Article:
With 4 children, I think I've been to at least 10 of these, this is the second this year (because it would be too easy to have them all in the same school). This does not count the fall-sing in October, the Brotherhood Assembly in February, the Clap-out in June, and the separate band programs. It doesn't matter that I went last year or that I know all the songs and hand-dances that go with them. Number one job of a parent, or at least one of the top 10, is being there for your kid.
We know that means being there for the big stuff - graduation, weddings, Grammy nominations, and SuperBowl wins. But when we held that little bitty, cute, powder-fresh baby, we didn't think about all the school programs in between. Every time, every program, the room is full of students and parents. And every time, I see my child's eyes scanning the crowd looking for me. When they finally spot me, all the sudden there's a smile and what they think is a subtle wave. If their classmate's parent couldn't make it, they'll adopt me as their parent for the day and wave, too.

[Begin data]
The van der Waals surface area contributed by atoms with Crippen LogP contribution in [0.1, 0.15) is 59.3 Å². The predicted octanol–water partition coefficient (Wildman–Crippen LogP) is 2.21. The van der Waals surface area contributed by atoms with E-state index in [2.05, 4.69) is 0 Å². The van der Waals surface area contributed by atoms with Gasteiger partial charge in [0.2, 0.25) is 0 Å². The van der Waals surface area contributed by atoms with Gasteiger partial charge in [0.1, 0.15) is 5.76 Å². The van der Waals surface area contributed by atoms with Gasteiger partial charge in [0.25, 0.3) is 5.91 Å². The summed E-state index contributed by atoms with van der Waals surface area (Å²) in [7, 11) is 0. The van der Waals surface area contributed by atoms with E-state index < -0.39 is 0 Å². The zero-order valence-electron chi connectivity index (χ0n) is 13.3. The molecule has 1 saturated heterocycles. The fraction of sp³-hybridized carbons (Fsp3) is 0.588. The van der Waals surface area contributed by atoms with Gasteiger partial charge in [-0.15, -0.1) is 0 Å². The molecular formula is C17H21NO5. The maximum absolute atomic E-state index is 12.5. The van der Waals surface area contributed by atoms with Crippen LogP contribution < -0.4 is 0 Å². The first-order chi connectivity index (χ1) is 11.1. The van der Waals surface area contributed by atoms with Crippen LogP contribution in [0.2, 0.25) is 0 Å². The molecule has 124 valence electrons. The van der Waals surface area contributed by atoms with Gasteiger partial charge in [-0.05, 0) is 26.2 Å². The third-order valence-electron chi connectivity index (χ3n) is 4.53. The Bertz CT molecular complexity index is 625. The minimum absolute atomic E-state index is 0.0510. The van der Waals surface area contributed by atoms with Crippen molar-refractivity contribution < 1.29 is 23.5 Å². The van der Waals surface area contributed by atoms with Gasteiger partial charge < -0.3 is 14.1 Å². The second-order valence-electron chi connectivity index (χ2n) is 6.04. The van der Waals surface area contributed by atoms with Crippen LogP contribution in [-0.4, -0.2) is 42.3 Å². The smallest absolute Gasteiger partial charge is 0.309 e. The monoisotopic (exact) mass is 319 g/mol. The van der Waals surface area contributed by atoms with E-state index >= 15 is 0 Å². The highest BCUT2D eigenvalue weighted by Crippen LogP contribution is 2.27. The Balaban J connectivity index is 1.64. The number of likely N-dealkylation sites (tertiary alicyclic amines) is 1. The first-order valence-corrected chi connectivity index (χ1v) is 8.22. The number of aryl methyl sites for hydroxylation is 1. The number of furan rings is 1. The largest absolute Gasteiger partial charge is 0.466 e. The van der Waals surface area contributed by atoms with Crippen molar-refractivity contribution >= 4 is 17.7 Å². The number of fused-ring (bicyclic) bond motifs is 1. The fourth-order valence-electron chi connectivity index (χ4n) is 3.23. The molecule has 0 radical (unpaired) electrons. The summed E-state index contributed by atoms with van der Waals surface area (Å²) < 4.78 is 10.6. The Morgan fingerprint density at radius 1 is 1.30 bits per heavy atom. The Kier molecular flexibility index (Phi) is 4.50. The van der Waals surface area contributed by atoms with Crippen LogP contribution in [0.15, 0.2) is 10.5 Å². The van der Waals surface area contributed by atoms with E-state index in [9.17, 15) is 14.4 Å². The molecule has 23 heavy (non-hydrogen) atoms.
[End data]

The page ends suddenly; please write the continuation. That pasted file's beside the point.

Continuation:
Admittedly, these programs are generally not at the most convenient time, thought I don't even know what time that would be. They are either in the middle of the day, well, because that's when kids are in school. Or they are in the evening, at dinner time, at prime time for Christmas shopping. We can easily think of a dozen other things we need to get done instead of sitting for an hour, waiting for our kid to sing their one song. But then you think of them scanning the crowd and never finding you. And even if there's some place you'd rather be, for that hour, there's no where more important.
With credit to the art teacher...
What do you call an old snowman? Water!
What does a snowman eat for breakfast? frosted flakes!